We sometimes neglect working on the fundamentals. These are the core skills around which everything rotates. It is sometimes necessary to lie flat on your belly and work basic rifle marksmanship (BRM). Refresh on the importance of building a position to achieve a natural point of aim. Understand that without a natural point of aim, there is muscular input and where there is muscular input there will be movement in the weapon when fired. This will have an adverse effect on the desired impact of the round fired.
When you work BRM, you appreciate external ballistics and the effects that wind, temperature, humidity, and angle have on desired impact.
You develop an understanding that this differs from one round to another depending on the make, grain, caliber, and type of round.
“Single shots should be practiced one round at a time. BRM forces us to concentrate on the fundamentals. These fundamentals should be engraved into our hard drives because as tactical gun handlers we must be able to perform certain skills intuitively.
There are facets that must be felt and performed at a subconscious level. i.e., loading, pre-combat check, safety manipulation, building a position, achieving a natural point of aim, sight alignment, trigger control, feeling the metal on metal imperfections in the trigger group, calling your shot, seeing how far the sight rises, seeing where the sight settles, following through, realigning the sights, and resetting the trigger. These must be practiced in near slow motion.
You must have a firm understanding of minute of angle and the accuracy of your rifle. You must know how your sights adjust. You should have a basic understanding of external ballistics to understand the possible adverse effects caused by winds, temperature, humidity, and angle.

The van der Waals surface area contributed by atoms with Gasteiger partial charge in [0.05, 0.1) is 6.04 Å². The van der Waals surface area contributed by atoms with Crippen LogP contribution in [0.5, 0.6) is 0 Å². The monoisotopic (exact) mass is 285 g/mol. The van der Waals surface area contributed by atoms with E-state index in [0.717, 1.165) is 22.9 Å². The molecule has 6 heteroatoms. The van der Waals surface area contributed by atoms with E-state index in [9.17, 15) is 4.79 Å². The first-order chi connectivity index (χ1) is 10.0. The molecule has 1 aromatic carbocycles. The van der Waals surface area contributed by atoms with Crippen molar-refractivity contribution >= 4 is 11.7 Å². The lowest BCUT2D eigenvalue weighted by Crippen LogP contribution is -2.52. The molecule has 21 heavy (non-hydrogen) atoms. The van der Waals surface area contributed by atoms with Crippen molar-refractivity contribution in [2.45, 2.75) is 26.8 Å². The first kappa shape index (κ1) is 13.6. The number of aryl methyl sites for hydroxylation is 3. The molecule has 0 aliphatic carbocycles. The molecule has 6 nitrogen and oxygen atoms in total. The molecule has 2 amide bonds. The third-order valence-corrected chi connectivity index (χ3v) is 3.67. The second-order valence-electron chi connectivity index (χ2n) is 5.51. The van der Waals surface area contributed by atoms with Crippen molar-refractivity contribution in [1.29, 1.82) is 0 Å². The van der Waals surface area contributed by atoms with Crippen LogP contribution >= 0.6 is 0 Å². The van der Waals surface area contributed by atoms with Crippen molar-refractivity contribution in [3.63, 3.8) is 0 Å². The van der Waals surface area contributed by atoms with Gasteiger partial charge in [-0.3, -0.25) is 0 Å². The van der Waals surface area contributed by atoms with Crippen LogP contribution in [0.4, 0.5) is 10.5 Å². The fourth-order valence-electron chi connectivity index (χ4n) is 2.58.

BRM allows the shooter to establish a tempo or demeanor.”
SGM, US Army (Ret)
Patrick McNamara spent twenty-two years in the United States Army in a myriad of special operations units. When he worked in the premier special missions unit, he became an impeccable marksman, shooting with accurate, lethal results and tactical effectiveness. McNamara has trained tactical applications of shooting to people of all levels of marksmanship, from varsity level soldiers, and police officers who work the streets to civilians with little to no time behind the trigger.
His military experience quickly taught him that there is more to tactical marksmanship than merely squeezing the trigger. Utilizing his years of experience, McNamara developed a training methodology that is safe, effective and combat relevant and encourages a continuous thought process. This methodology teaches how to maintain safety at all times and choose targets that force accountability, as well as provides courses covering several categories, including individual, collective, on line and standards.
While serving as his Unit’s Marksmanship NCO, he developed his own marksmanship club with NRA, CMP, and USPSA affiliations. Mac ran monthly IPSC matches and ran semi annual military marksmanship championships to encourage marksmanship fundamentals and competitiveness throughout the Army.
He retired from the Army’s premier hostage rescue unit as a Sergeant Major and is the author of T.A.P.S. (Tactical Application of Practical Shooting).
Gunfighter Moment is a weekly feature brought to you by Alias Training & Security Services. Each week Alias brings us a different Trainer and in turn they offer some words of wisdom.